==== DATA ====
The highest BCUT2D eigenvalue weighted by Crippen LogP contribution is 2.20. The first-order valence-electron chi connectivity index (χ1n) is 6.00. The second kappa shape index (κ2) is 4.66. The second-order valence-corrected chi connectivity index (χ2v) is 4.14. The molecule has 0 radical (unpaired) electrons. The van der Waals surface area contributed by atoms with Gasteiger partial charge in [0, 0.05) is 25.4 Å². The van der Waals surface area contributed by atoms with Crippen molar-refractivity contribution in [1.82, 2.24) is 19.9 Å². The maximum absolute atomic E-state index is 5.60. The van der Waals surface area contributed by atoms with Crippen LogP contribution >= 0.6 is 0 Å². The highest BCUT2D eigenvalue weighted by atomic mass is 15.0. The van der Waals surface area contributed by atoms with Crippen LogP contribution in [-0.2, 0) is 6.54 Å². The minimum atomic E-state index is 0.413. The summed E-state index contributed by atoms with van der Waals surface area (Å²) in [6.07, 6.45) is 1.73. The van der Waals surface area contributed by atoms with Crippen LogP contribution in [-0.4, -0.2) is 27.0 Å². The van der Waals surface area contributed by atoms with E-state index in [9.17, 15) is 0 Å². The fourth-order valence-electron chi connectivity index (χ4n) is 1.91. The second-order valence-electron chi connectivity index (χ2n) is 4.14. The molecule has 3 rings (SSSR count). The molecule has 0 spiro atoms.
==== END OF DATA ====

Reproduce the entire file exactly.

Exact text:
The highest BCUT2D eigenvalue weighted by Crippen LogP contribution is 2.20. The first-order valence-electron chi connectivity index (χ1n) is 6.00. The second kappa shape index (κ2) is 4.66. The second-order valence-corrected chi connectivity index (χ2v) is 4.14. The molecule has 0 radical (unpaired) electrons. The van der Waals surface area contributed by atoms with Gasteiger partial charge in [0, 0.05) is 25.4 Å². The van der Waals surface area contributed by atoms with Crippen molar-refractivity contribution in [1.82, 2.24) is 19.9 Å². The maximum absolute atomic E-state index is 5.60. The van der Waals surface area contributed by atoms with Crippen LogP contribution >= 0.6 is 0 Å². The highest BCUT2D eigenvalue weighted by atomic mass is 15.0. The van der Waals surface area contributed by atoms with Crippen LogP contribution in [-0.2, 0) is 6.54 Å². The minimum atomic E-state index is 0.413. The summed E-state index contributed by atoms with van der Waals surface area (Å²) in [6.07, 6.45) is 1.73. The van der Waals surface area contributed by atoms with Crippen LogP contribution in [-0.4, -0.2) is 27.0 Å². The van der Waals surface area contributed by atoms with E-state index in [9.17, 15) is 0 Å². The fourth-order valence-electron chi connectivity index (χ4n) is 1.91. The second-order valence-electron chi connectivity index (χ2n) is 4.14. The molecule has 3 rings (SSSR count). The molecule has 0 spiro atoms.